In any event, Canseco was not on the DL that night I visited Fenway and he had worked the count to 3-2 against the curve-balling Nelson. I will never forget the results of the next pitch. Canseco hit it on a line toward the green monster. I swear, as it passed my eye level, I could hear the ball swoosh. It was still rising when it went over the Green Monster. It remains to this day the hardest hit baseball I have ever seen in my lifetime. To put it in perspective, think back to all those famous bombs Mark McGuire hit during the All Star Home Run Derby contest held at Fenway in 1999. Canseco’s cannon shot was hit harder and travelled further than every one of them. Canseco’s three run blast made the score 9-2 and half of the Fenway crowd got up and left, thinking the game was over. We were able to move to much more comfortable seats behind home plate and as soon as we did the Yankees mounted a comeback. In fact, New York scored nine runs over the last three innings to take the lead. But John Wetteland failed to hold it and Boston ended up with a 12-11 victory in what turned out to be one of the most exciting baseball games I’ve ever seen live.
That home run turned out to be Canseco’s last one of the 1996 season and his final one as a Red Sox. A few weeks later he was again on the DL. The final five years of his career were spent playing for five different teams. They included the Yankees, in 2000. He had been placed on waivers by Tampa Bay that year and New York had picked him up. He appeared in 37 games as a Yankee and hit six of his seventeen-year career total of 462 home runs while wearing the pinstripes. He has since become one of the most controversial ex-big-leaguers of all time.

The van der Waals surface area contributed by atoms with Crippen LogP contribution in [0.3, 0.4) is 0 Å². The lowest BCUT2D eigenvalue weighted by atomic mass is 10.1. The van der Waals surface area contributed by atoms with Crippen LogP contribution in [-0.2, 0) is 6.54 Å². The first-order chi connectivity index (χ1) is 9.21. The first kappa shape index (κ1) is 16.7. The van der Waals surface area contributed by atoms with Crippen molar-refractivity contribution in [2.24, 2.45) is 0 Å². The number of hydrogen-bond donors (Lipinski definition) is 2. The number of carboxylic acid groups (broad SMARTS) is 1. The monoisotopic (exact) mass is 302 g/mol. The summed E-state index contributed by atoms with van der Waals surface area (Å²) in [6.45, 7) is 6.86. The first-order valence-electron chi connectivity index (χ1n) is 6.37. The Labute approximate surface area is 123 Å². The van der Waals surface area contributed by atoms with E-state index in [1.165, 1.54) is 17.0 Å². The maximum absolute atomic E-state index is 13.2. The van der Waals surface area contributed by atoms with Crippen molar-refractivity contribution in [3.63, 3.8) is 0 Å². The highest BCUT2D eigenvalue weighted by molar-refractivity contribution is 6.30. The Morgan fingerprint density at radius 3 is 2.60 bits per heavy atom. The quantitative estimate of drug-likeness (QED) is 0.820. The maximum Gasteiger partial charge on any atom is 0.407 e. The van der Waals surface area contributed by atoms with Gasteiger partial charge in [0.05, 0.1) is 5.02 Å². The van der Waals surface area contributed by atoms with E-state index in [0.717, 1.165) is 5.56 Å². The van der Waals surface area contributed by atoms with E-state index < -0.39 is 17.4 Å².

Update: The above post was originally written in 2010. It has become pretty clear since Canseco’s playing days ended, that his life has turned into a publicity hunting freak show. His long baseball career has become pretty much an afterthought in the memory of most fans who when they think of Jose now, see him testifying in front of that congressional committee hearing in 2005. But like it or not, Canseco changed the course of baseball history. As baseball fans around the world marveled at the almost superhuman achievements of modern day ballplayers like McGuire and Bonds, Jose pulled back the curtain on their games and showed us all that a critical component of their magic came from a needle or from an ingredient in a rubbing cream. Jim Bouton did it with amazing skill forty years earlier and Canseco’s story-telling paled by comparison, but both men simply told the truth about how those who played the game lived their lives while doing it.
Canseco shares his July 2nd birthday with this former Yankee reliever.
|OAK (9 yrs)||1058||4531||3970||662||1048||186||8||254||793||135||469||1096||.264||.344||.507||.851|
|TEX (3 yrs)||193||849||733||126||197||37||3||45||151||22||100||200||.269||.363||.512||.874|
|TBD (2 yrs)||174||766||648||106||176||33||1||43||125||5||99||200||.272||.373||.525||.898|
|BOS (2 yrs)||198||882||756||132||225||47||2||52||163||7||105||175||.298||.389||.571||.960|
|NYY (1 yr)||37||137||111||16||27||3||0||6||19||0||23||37||.243||.365||.432||.797|
|CHW (1 yr)||76||306||256||46||66||8||0||16||49||2||45||75||.258||.366||.477||.843|